Remember the mistake of our young pilot. It finally became exciting fun for him to see how close he could come to the ultimate limits of safety. It became a pattern, a way of life to him.

If he could talk today he would have one request: “Just give me five more seconds of time for that last landing.” That’s all he needed. But his time had run out. What deceptive reasoning! Sound logic would show we have less time now than ever before!

Each passing day brings the “end one day nearer.” The majority of us have had years in God’s Church. That time is gone. We can’t bring it back. That time will never return. Every passing second gives us not more, but less time. That is a hard, cold fact.

When you read the many letters from Mr. Trent: “Brethren we don’t have much time left,” do you consider this a cry of “wolf”? If we do, we’re in trouble, mighty serious trouble.

For over nineteen hundred years the minister of God’s Church have thundered this same warning “time is short!”

The apostle Peter thought Christ’s coming was imminent. He honestly thought the prophecy of Joel 2 applied to the day and age he lived in (Acts 2:17) it did, but its fulfillment only began in Peter’s time; it is to end in our time!

About 55 A.D. Paul wrote an urgent letter to the Church at Corinth and warned them that the examples in the Old Testament were written for their warning because the end of the age was imminent (I Corth. 10:11)! At this, the “old timers” undoubtedly rolled their eyes and began to question the credibility of Paul. Some began to question Paul’s veracity literally. The sharp ones remembered other warnings of time running out on them. Paul had been preaching this same message for years.

They smiled to themselves, slowed down and could not understand why Paul got so uptight about their conduct. They probably thought he was getting a little too old. It has an old “familiar” pattern to it, doesn’t it?

About five years later James warned the people, “Be patient for the coming of the Lord draws nigh” (James 5:7-8). You can be sure that by this time some of the old-timers had heard this old “familiar tune” many times before.

At the time Peter warned his people, not long before 70 A.D., “The end of all thing is at hand” (I Peter 4:7), you had better believe that a lot of disillusioned, cynical and thoroughly incredulous people couldn’t’ believe the old “familiar” story. It was almost forty years after Peter made his first statement (Acts 2:17) that time was close to completion. Maybe even he had to fight to keep from losing his sense of urgency.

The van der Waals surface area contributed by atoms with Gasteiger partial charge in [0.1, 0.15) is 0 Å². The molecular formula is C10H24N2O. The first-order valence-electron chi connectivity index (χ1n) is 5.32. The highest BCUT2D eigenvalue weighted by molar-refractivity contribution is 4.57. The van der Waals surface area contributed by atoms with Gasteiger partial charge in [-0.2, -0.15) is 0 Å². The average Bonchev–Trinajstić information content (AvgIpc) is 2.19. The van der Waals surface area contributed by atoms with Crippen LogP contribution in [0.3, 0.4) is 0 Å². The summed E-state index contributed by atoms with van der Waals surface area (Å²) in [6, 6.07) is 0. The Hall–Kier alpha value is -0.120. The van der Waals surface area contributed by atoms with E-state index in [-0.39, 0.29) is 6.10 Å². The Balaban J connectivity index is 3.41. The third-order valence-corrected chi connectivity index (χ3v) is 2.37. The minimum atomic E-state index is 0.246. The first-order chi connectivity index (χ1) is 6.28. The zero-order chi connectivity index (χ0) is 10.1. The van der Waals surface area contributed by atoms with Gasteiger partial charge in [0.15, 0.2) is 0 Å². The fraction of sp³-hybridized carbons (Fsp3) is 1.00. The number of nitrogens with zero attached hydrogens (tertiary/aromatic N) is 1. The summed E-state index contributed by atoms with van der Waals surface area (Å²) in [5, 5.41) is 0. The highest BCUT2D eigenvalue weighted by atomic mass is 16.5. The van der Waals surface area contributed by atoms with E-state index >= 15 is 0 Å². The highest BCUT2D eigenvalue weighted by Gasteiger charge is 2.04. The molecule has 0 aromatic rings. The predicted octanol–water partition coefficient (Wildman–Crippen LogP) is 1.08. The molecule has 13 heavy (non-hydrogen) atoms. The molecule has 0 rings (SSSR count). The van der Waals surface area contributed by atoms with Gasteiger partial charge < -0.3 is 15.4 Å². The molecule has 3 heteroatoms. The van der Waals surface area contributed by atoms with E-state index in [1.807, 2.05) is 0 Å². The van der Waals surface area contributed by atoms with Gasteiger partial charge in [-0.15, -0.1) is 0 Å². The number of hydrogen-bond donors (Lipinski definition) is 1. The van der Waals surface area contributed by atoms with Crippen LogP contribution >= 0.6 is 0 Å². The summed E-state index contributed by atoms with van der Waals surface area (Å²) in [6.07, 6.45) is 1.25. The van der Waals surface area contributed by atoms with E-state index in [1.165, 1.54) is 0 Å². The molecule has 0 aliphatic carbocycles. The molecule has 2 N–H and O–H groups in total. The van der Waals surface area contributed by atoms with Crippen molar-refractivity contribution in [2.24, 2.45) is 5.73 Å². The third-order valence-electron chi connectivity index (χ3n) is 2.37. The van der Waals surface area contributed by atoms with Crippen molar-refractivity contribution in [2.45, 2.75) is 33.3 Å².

By the time John finished the Book of Revelation, about 65 years after Peter first said that the prophecy in Joel 2 applied to his day and age; there were probably not many people around who took the message seriously. But remember one thing time ran out for every one of them, just as it will for us, either as we die along the way before the end, or when the calamities at the very end begin to occur. Therefore, we had better be busy building character and getting rid of sin, while we still have time. If we don’t, “therefore this iniquity shall be to you as a breach ready to fall, swelling out in a high wall, whose breaking comes suddenly at an instant” (Isa. 30:13)!

God warned His people 1,500 years before Jesus came the first time: “Is not this (the character and deeds of every person) laid up in store with me, and sealed up among my treasures? To me belong vengeance and recompense; their foot shall slide in due time: for the day of their calamity is at hand, and the things that shall come upon them make haste” (Deut. 32:34-35)!

Do you get the significance of those words? Both punishment and reward is laid up in store with God! In a sudden and calamitous way this whole society is going to be upended. Then the rewards will be given.

Modern Israel is not going to turn to God. “For the people turns not unto Him that smites them, neither do they seek the Lord of Hosts. Therefore the Lord will cut off from Israel head and tail, branch and rush, in one day” (Isa. 9:13-14). If you are overly familiar with God’s truth and His Church, then you could suffer with Israel and the rest of the world. Or you could die disapproved of God before that time!

This is why every Co-Worker letter urges us never to lose our sense of urgency! Analyze yourself. Have you grown lethargic? Lukewarm? Dulled? Apathetic? All these are symptoms of the fatal spiritual sickness of familiarity. Change now, before your time runs out!